Made and designed by ATELIER KURUCZ in 2018

Cold nights under Orion, the Hunter - Part II: The Great Orion Nebula

January 21, 2017

The Great Orion Nebula

 Altair Astro Imaging Newtonian Telescope 200/800 f4 on EQ6-PRO GOTO Mount and Autoguiding with Orion StarShoot Autoguider. Camera: modified Canon EOS 700D DSLR Camera with Astronomik CLS Light Pollution filter. 19x5min and 10x2min exposures, ISO 800 (HDR)

 

The Great Orion Nebula

 

 

"The Orion Nebula (also known as Messier 42, M42, or NGC 1976) is a diffuse nebula situated in the Milky Way, being south of Orion's Belt in the constellation of Orion. It is one of the brightest nebulae, and is visible to the naked eye in the night sky. M42 is located at a distance of 1,344 ± 20 light years and is the closest region of massive star formation to Earth. The M42 nebula is estimated to be 24 light years across. It has a mass of about 2000 times the mass of the Sun. "

 

"The entirety of the Orion Nebula extends across a 1° region of the sky, and includes neutral clouds of gas and dust, associations of stars, ionized volumes of gas, and reflection nebulae. It is an example of a stellar nursery where new stars are being born. Observations of the nebula have revealed approximately 700 stars in various stages of formation within the nebula. The Nebula is part of a much larger nebula that is known as the Orion Molecular Cloud Complex which extends throughout the constellation of Orion and includes Barnard's Loop, the Horsehead Nebula, M43, M78, and the Flame Nebula (for more informations see "Cold nights under Orion, The Hunter - Part I). Stars are forming throughout the entire Cloud Complex, but most of the young stars are concentrated in dense clusters like the one illuminating the Orion Nebula."

 

 The Constellation of Orion,

Canon EF 50mm II, f1.8 on EQ5 Equatorial Mount, 1x2.5 min exposure, ISO 400, Camera: Canon 1000D

 

Trapezium in the heart of the Great Orion Nebula,

Skywatcher Newtonian Telescope 200/1000 f5 on EQ5 Equatorial mount, 1x40 sec exposure, ISO 800, Camera: Canon 1000D

 

 

The Trapezium Cluster

 

"The Trapezium or Orion Trapezium Cluster, also known by its Bayer designation of Theta Orionis, is a tight open cluster of stars in the heart of the Orion Nebula, in the constellation of Orion. The Trapezium is a relatively young cluster that has formed directly out of the parent nebula. The five brightest stars (red arrow) are on the order of 15-30 solar masses in size. They are within a diameter of 1.5 light-years of each other and are responsible for much of the illumination of the surrounding nebula."

 

 Watching the Hunter in Enzberg,

Samyang 24mm, f2, 1x15 sec, ISO 200, Canon 5D MkIII, postprocessing in PS6

 

Finding Chart for the Great Orion Nebula image

 

About the Images:

 

This region of the sky is one of the most popular target among amateur astrophotographers. For me personally it was one of the first captured deep-sky objects at all at the beginning of 2016. Since that time my complete astrophotography gear was updated: new camera, telescope, mount, autoguiding etc. as well as new softwares and protocols for image processing. Because of this I have decided to shoot this wonderful object again.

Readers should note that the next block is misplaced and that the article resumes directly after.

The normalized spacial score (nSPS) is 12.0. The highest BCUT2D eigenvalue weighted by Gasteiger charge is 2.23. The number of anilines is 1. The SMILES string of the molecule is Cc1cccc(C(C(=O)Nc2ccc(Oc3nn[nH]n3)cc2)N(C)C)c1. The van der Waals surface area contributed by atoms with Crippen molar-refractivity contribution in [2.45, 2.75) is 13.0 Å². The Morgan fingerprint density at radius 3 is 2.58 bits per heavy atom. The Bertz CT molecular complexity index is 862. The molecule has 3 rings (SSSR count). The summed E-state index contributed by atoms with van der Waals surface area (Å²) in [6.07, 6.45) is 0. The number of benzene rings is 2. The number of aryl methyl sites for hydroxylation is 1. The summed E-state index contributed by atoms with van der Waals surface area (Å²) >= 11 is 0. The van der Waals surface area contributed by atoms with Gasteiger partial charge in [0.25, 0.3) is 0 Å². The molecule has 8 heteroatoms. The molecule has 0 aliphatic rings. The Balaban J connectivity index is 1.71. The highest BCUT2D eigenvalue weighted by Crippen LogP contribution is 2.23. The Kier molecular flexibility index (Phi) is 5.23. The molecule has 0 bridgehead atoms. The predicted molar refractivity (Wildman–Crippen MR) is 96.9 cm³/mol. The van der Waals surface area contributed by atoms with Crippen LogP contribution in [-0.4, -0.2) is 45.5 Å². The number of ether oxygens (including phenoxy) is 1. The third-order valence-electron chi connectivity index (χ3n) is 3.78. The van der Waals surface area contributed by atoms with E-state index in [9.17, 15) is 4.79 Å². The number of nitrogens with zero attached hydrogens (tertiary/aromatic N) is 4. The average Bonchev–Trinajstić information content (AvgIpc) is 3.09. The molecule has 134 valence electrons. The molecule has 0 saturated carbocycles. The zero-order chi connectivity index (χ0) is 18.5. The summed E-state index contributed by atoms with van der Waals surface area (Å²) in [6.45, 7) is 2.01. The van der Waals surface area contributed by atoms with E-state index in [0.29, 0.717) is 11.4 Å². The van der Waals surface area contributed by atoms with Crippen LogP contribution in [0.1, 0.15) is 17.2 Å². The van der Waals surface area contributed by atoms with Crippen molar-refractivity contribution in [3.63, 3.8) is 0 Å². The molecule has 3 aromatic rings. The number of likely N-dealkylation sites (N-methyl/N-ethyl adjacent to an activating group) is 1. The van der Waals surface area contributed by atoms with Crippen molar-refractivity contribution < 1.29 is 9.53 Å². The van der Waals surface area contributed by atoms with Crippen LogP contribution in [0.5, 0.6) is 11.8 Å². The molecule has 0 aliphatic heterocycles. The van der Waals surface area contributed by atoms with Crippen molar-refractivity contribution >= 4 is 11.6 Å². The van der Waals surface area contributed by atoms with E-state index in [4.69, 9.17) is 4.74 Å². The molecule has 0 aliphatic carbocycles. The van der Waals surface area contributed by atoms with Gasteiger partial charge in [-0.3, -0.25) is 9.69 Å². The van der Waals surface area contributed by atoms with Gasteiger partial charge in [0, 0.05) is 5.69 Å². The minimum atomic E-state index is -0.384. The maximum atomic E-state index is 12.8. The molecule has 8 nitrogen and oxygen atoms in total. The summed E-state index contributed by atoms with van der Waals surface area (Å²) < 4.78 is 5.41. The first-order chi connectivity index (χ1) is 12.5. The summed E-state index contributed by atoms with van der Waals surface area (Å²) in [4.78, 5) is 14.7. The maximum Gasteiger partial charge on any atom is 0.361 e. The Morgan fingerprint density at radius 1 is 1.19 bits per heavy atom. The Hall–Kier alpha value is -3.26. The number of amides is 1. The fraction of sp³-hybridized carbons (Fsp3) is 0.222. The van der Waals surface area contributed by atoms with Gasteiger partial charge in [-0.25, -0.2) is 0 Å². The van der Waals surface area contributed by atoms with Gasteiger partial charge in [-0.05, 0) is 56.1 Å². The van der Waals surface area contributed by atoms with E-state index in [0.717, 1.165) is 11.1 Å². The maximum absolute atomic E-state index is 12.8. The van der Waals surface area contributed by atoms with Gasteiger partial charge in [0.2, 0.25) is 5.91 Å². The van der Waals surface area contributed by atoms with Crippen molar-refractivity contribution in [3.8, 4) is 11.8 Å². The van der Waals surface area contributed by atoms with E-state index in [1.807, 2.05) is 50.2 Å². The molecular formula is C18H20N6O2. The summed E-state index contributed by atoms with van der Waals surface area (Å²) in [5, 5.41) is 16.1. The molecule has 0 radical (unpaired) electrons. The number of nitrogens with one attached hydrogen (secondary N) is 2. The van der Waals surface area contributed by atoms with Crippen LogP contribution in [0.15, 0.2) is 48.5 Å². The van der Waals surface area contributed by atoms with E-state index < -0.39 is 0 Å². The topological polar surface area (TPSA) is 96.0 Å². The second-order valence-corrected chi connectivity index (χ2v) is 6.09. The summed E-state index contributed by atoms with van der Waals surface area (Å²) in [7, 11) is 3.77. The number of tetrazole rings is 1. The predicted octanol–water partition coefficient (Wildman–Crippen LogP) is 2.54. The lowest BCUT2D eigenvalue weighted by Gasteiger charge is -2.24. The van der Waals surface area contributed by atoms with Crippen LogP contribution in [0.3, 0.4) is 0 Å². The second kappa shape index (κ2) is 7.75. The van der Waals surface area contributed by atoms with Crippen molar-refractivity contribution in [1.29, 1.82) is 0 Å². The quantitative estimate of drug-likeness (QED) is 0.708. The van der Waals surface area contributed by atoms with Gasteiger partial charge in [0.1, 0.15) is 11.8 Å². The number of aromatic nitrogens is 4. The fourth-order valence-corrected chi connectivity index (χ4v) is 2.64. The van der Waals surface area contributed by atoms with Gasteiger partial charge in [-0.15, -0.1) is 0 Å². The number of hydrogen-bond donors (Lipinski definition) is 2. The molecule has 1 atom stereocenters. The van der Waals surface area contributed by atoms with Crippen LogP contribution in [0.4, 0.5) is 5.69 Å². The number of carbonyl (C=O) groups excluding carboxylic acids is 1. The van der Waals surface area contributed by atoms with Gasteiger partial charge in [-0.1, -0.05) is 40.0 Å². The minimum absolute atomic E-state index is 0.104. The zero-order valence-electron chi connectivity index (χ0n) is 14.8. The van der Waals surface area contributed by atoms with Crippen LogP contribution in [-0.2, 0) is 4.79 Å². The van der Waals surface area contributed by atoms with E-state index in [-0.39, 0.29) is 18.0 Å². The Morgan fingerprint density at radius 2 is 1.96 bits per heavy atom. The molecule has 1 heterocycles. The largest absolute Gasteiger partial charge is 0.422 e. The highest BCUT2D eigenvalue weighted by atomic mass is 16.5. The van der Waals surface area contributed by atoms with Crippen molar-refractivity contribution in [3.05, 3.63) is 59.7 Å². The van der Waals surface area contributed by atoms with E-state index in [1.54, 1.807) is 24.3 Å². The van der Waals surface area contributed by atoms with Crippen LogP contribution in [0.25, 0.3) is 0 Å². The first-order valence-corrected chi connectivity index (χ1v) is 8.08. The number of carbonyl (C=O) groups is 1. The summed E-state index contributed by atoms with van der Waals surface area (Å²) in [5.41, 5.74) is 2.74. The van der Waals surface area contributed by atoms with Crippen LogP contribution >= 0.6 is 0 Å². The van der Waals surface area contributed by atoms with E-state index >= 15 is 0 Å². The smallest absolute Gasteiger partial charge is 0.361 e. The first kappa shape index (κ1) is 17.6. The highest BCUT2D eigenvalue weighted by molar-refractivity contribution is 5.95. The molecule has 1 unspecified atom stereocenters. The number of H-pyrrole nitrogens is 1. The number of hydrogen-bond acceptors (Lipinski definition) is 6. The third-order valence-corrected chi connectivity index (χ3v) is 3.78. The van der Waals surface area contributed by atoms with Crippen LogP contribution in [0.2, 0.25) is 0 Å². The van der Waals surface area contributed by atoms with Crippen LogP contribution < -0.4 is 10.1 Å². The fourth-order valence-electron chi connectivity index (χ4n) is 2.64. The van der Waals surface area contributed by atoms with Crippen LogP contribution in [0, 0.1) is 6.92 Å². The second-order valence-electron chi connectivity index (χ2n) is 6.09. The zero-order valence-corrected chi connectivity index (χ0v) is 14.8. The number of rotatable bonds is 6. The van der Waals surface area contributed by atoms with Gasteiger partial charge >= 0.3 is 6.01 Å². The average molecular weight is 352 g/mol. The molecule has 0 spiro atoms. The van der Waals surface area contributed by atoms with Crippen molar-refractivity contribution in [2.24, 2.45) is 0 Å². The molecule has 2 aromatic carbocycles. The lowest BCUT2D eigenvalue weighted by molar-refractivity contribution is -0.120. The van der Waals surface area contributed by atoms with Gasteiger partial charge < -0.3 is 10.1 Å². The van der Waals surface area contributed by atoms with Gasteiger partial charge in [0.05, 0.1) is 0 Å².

I spent the december-january period astronomically in the spirit of Orion and its related two well-known deep-sky objects. In the first part of this series I showed the Horsehead and Flame Nebulae and now the Great Orion Nebula with its neighbouring objects. I planned initially a little bit more exposures than 19 five-minutes light frames but I am still satisfied with the result. Because of the high dynamic range of M42 I had to use HDR-Technic to show the region of the Trapezium. In 2016 I already tried to capture  this region with my old 200/1000 Telescope. The central stars are fairly well visible on this single 40 s exposure.

 

The constellation of Orion itself is one of the most prominent and beautiful formation on the winter night sky. Also about one year ago I have already shot it as a whole with a 50mm f1.8 Canon lens and a Canon 1000D DSLR camera on a sky-tracking equatorial mount. Unfortunately the sky was not really clear but with the aid of some postprocessing methods I was able to use this image to demonstrate the position of the two deep-sky objects.

 

Actually I plan to deepen my knowledge in astro-landscape photography and therefore borrowed a friend of mine´s professional full frame DSLR camera. For this purpose I bought a nice 24 mm f1.4 wide angle lens which is a perfect combination to shoot the night-sky with interesting foreground scenes. The first-light of this present system was a relative simple composition of an empty field, the Constellation of Orion and myself with an astro-lamp. 

 

Maybe next year I will return to this wonderful creature of nature with much more experience and could present on a much spectacular way its hidden beauty. 

 

 

Reference:

Wikipedia

 

Gallery:

 

 

 

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